As you can see you can reference just about anything in the main window as long as you preface it with "opener".

Q.  When there is no reason to scroll left/right, the scrollbar on the bottom disappears. But even if I don't need to scroll up/down, there is a scroll bar on the right side. How do I get rid of the scroll bar on the right side of the page, but only if there is no need for it?

A. The vertical scrollbar also disappears when the page is not longer than the window. If it is longer, then the scrollbar appears, so what must be happening is your page is too long to fit entirely within your window.



News Goodies


Shatner Back In Priceline TV Spots
[September 16, 2002] Shades of 'Star Trek' and '2001: A Space Odyssey' permeate the company's first television work in more than a year.

Click here to read the article



Intel Throws Down The Gauntlet
[September 16, 2002] UPDATE: The chipmaker unveils 11 wireless chips as well as plans for a new communications chip with twice the speed and 2.5 times the transistors of today's communications chips, all at a lower cost.

Click here to read the article



IBM & Red Hat To Partner On Linux Services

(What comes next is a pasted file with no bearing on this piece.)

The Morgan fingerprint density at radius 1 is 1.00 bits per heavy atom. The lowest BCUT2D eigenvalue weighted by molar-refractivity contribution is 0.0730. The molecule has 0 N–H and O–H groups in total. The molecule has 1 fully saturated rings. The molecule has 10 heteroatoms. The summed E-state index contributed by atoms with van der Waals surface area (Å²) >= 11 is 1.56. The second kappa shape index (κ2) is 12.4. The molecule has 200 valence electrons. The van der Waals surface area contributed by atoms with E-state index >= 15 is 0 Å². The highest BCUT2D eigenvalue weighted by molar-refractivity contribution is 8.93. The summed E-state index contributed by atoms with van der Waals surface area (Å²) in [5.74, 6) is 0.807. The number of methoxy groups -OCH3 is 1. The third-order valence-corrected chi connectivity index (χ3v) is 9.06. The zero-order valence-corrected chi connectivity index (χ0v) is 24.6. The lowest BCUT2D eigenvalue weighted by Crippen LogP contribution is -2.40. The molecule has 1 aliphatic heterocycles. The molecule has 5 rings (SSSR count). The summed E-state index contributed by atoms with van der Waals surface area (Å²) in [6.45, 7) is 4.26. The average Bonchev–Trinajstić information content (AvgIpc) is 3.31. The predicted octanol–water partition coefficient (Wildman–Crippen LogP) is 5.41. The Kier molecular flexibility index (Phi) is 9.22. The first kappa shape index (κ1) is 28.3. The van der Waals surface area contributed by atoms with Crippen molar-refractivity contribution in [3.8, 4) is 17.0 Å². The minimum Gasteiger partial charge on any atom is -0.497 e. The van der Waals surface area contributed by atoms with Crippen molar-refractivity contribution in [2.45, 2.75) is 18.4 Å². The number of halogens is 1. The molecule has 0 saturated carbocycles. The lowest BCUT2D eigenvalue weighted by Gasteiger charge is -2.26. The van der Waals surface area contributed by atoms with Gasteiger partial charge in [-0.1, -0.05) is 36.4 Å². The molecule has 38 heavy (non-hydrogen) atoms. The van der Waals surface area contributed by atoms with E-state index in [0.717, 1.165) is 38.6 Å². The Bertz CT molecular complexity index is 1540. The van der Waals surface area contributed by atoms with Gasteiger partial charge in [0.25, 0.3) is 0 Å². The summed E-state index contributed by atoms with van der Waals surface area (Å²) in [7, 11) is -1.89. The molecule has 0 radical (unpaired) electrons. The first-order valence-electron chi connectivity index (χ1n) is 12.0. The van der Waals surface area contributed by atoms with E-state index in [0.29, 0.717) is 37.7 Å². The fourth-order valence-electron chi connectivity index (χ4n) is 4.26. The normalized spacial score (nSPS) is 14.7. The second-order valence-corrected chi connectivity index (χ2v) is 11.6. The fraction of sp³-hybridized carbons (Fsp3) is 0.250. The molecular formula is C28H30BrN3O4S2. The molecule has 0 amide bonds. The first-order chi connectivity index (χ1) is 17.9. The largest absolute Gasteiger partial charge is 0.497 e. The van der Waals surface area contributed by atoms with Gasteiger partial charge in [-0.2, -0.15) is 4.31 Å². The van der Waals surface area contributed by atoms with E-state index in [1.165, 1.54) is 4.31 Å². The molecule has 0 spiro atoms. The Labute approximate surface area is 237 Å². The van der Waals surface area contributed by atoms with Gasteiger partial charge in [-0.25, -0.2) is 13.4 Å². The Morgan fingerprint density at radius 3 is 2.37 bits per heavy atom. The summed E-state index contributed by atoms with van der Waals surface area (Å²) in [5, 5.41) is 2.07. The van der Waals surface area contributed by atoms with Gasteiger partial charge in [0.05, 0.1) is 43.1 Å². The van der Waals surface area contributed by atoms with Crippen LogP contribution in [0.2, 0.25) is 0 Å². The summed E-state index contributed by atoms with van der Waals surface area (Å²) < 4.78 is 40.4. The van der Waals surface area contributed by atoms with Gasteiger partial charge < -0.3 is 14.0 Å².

[September 16, 2002] The multi-year deal calls for Big Blue and Red Hat to partner on customer service support and services for software and servers running Linux.

Click here to read the article

And Remember This . . .

On this day in...

1620, Mayflower Sets Sail From England
With a hundred and two passengers on board, the Mayflower departed from Plymouth England on this date in 1620, bound for the New World. They arrived in Massachusetts on November 21st (though they were originally bound for Virginia - they were blown off course.) In December that year they founded the first permanent European settlement in "New England".


Thanks for reading Goodies to Go!


Archive Home Page.

  • Web Development Newsletter Signup

    Invalid email
    You have successfuly registered to our newsletter.
Thanks for your registration, follow us on our social networks to keep up-to-date